The term eating disorder/eating distress refers to a broad variety of unbalanced eating rituals and disturbance in eating behaviour, an irregularity between a person and their eating. Each disorder can be understood as a coping strategy, a solution to underlying issue, not a problem. The term eating disorder refers to a set of complex, successive conditions typified by psychological and emotional suffering, acute disorders in eating and the physical repercussions of it; the most common of these being anorexia, bulimia and over eating.
In each of these disorders experiences can be similar in terms of there being a constant search for approval from the individual, discomfort when eating with others, problems with interpersonal relationships, preoccupation with weight, size, food and dieting, obvious changes in moods, personality and habits, factors of control, trust, autonomy and low self-esteem, hyperactive behaviour, difficulty with concentration, relaxation and sleeping and physical complaints such as headaches, tiredness, muscle weakness and unexplained gland swelling. sense of control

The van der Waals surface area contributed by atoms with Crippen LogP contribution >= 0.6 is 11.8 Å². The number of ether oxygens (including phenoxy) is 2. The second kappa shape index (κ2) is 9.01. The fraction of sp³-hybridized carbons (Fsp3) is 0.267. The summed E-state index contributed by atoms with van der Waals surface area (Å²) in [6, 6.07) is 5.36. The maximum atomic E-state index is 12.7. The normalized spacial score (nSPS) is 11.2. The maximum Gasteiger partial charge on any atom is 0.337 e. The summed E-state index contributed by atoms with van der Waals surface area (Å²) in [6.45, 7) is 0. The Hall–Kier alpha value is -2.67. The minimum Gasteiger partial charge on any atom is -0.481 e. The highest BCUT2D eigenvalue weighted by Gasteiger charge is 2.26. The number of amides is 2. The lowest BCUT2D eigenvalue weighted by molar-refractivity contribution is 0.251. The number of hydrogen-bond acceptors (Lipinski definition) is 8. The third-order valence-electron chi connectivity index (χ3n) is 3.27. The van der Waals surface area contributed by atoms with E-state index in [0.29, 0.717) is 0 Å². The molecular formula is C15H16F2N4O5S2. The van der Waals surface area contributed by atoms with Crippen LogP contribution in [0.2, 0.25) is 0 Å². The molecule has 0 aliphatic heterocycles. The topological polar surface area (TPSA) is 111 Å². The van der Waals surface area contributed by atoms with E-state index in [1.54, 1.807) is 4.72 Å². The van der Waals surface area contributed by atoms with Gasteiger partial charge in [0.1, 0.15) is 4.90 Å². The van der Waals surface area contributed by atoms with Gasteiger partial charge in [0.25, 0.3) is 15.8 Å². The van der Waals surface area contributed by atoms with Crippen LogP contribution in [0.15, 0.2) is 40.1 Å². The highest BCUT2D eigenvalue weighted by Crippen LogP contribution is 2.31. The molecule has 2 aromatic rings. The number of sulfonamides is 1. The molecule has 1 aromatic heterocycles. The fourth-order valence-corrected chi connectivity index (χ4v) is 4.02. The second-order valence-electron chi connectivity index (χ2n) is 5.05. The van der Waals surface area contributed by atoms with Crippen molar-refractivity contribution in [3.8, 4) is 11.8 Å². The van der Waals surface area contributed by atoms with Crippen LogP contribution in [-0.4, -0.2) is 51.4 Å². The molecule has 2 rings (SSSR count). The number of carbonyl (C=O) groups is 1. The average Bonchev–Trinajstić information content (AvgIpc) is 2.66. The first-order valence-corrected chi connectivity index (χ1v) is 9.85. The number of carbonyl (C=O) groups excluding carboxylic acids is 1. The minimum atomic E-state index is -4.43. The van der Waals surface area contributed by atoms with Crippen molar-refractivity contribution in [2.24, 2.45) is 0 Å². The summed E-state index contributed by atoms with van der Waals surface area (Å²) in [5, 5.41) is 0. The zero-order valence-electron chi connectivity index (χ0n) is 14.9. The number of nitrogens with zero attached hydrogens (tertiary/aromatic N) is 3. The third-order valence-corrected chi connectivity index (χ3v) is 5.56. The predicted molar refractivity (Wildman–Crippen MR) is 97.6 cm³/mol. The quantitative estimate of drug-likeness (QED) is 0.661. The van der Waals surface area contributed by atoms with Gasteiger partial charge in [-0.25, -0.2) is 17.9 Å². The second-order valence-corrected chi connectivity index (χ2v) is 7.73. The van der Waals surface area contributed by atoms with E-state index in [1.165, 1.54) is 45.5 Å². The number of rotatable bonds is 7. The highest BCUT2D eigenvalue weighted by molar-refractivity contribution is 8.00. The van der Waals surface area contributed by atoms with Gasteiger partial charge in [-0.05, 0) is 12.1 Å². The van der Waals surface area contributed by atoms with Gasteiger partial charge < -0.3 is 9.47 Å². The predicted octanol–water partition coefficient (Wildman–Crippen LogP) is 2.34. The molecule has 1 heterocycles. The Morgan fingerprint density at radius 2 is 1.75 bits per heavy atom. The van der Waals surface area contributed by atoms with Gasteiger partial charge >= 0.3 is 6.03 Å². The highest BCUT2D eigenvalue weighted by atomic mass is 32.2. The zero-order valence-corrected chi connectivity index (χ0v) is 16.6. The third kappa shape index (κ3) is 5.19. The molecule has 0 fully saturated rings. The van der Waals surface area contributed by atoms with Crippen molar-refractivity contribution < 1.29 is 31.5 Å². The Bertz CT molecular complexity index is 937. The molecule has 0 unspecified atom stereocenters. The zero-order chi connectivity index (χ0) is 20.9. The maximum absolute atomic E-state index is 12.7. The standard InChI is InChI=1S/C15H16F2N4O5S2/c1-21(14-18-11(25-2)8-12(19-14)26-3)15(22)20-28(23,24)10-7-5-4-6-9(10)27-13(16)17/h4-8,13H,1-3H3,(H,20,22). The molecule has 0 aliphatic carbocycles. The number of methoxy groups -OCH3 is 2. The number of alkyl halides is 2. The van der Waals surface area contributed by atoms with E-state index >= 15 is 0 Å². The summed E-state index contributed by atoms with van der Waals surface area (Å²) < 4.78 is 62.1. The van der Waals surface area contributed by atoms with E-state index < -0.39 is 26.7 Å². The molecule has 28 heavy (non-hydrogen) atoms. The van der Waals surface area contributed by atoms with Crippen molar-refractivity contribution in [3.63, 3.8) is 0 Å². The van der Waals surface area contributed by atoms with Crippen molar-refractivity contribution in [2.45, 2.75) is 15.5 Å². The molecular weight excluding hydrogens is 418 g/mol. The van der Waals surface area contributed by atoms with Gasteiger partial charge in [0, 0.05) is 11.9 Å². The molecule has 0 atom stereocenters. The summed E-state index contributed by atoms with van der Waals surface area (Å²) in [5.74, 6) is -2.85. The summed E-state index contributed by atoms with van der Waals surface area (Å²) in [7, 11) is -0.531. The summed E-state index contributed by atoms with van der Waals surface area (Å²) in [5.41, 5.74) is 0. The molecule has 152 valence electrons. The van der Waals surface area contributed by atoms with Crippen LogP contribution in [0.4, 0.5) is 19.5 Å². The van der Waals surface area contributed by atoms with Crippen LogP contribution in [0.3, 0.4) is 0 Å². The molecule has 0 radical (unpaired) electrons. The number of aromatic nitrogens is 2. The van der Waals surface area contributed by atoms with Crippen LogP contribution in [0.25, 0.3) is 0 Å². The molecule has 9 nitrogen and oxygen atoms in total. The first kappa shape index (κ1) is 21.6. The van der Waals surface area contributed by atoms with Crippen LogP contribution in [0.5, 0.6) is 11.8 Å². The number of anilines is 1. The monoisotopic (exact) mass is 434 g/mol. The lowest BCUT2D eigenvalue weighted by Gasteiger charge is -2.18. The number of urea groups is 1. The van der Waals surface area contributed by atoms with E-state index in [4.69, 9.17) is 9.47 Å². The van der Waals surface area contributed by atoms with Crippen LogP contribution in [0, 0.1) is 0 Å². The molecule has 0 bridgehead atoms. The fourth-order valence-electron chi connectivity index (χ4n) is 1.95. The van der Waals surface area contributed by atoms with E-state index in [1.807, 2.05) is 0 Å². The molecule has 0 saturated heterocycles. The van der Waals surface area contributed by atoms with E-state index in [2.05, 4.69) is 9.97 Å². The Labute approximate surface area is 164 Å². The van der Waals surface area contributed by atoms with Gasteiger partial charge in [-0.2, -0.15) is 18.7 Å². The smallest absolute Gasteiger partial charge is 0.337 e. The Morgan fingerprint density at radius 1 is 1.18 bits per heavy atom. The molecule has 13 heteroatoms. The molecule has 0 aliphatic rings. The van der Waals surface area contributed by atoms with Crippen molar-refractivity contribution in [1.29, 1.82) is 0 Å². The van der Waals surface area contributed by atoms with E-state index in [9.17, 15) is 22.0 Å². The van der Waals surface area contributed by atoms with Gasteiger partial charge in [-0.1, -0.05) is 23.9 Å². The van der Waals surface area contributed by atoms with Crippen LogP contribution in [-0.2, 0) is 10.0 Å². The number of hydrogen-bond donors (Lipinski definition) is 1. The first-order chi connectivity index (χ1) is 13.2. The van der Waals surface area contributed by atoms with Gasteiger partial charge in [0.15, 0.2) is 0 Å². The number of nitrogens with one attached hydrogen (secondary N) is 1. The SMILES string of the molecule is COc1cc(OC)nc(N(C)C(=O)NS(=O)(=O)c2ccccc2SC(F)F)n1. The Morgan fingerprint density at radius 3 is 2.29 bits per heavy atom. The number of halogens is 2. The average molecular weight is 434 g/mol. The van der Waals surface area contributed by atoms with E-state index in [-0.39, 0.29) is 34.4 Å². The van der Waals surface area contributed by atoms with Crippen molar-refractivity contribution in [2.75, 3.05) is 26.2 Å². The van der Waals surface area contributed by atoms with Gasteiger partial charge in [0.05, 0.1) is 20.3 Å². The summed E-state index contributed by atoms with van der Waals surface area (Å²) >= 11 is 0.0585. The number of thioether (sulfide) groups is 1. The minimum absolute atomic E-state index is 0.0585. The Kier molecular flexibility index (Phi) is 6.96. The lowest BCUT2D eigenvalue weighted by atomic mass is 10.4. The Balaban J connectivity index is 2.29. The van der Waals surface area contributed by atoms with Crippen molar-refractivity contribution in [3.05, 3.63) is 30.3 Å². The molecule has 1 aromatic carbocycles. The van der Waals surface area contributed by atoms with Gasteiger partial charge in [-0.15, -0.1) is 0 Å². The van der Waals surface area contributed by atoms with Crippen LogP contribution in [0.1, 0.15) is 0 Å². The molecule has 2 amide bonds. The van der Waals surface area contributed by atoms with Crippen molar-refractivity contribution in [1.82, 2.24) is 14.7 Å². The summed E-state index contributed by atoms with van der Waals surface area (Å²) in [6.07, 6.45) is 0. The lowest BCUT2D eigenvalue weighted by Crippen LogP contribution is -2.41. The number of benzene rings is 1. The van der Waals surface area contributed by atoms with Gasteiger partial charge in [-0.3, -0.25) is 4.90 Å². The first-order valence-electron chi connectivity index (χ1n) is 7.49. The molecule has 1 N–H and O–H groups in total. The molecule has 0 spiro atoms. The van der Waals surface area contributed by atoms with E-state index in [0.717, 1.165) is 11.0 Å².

Anorexia Nervosa can be understood as self imposed starvation that is characterised by a deliberate refusal to eat enough food so as to maintain minimal weight. Some of the symptoms of anorexia are
Bulimia Nervosa is characterised by repeated episodes of binge eating followed by behaviours known as purging, to prevent weight gain. Some of the symptoms of bulimia are
Overeating generally refers to the long-term consumption of excess food in relation to what the person needs for normal functioning, leading to weight gain and often obesity. Some of the symptoms of overeating are binge eating, or eating uncontrollably even when not physically hungry, eating much more rapidly than normal, eating alone due to shame and embarrassment and feelings of guilt due to overeating